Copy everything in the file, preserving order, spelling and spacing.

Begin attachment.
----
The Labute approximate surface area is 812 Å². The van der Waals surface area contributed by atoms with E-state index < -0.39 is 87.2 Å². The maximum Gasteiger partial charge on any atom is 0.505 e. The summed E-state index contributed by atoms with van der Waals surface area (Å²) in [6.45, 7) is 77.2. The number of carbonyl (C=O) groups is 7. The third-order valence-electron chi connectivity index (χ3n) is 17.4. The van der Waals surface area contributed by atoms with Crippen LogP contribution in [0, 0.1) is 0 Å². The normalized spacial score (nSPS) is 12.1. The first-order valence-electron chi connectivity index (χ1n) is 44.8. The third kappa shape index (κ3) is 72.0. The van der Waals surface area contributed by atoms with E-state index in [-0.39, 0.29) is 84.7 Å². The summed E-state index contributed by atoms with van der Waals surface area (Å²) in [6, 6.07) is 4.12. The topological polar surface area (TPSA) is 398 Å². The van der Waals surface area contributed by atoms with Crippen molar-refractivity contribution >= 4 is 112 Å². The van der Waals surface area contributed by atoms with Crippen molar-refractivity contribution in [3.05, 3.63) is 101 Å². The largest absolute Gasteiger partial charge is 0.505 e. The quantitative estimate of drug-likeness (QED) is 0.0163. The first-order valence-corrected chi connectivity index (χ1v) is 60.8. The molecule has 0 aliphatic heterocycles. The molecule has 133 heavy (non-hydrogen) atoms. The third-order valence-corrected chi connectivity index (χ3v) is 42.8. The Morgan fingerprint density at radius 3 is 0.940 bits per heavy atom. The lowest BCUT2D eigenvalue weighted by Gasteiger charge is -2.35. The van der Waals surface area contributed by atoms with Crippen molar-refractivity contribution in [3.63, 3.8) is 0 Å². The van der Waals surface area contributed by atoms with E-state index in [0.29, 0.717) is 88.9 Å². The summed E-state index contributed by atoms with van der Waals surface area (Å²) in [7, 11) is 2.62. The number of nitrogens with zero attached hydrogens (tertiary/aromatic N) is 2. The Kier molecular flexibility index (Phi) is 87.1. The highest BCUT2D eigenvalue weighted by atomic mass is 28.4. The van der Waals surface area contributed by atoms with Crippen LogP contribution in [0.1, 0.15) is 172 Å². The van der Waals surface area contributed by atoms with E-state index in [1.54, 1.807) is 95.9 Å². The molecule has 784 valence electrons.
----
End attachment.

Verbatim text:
The Labute approximate surface area is 812 Å². The van der Waals surface area contributed by atoms with E-state index < -0.39 is 87.2 Å². The maximum Gasteiger partial charge on any atom is 0.505 e. The summed E-state index contributed by atoms with van der Waals surface area (Å²) in [6.45, 7) is 77.2. The number of carbonyl (C=O) groups is 7. The third-order valence-electron chi connectivity index (χ3n) is 17.4. The van der Waals surface area contributed by atoms with Crippen LogP contribution in [0, 0.1) is 0 Å². The normalized spacial score (nSPS) is 12.1. The first-order valence-electron chi connectivity index (χ1n) is 44.8. The third kappa shape index (κ3) is 72.0. The van der Waals surface area contributed by atoms with E-state index in [-0.39, 0.29) is 84.7 Å². The summed E-state index contributed by atoms with van der Waals surface area (Å²) in [6, 6.07) is 4.12. The topological polar surface area (TPSA) is 398 Å². The van der Waals surface area contributed by atoms with Crippen molar-refractivity contribution >= 4 is 112 Å². The van der Waals surface area contributed by atoms with Crippen molar-refractivity contribution in [3.05, 3.63) is 101 Å². The largest absolute Gasteiger partial charge is 0.505 e. The quantitative estimate of drug-likeness (QED) is 0.0163. The first-order valence-corrected chi connectivity index (χ1v) is 60.8. The molecule has 0 aliphatic heterocycles. The molecule has 133 heavy (non-hydrogen) atoms. The third-order valence-corrected chi connectivity index (χ3v) is 42.8. The Morgan fingerprint density at radius 3 is 0.940 bits per heavy atom. The lowest BCUT2D eigenvalue weighted by Gasteiger charge is -2.35. The van der Waals surface area contributed by atoms with Crippen molar-refractivity contribution in [3.63, 3.8) is 0 Å². The van der Waals surface area contributed by atoms with E-state index in [0.29, 0.717) is 88.9 Å². The summed E-state index contributed by atoms with van der Waals surface area (Å²) in [7, 11) is 2.62. The number of nitrogens with zero attached hydrogens (tertiary/aromatic N) is 2. The Kier molecular flexibility index (Phi) is 87.1. The highest BCUT2D eigenvalue weighted by atomic mass is 28.4. The van der Waals surface area contributed by atoms with Crippen LogP contribution in [0.1, 0.15) is 172 Å². The van der Waals surface area contributed by atoms with E-state index in [1.54, 1.807) is 95.9 Å². The molecule has 784 valence electrons.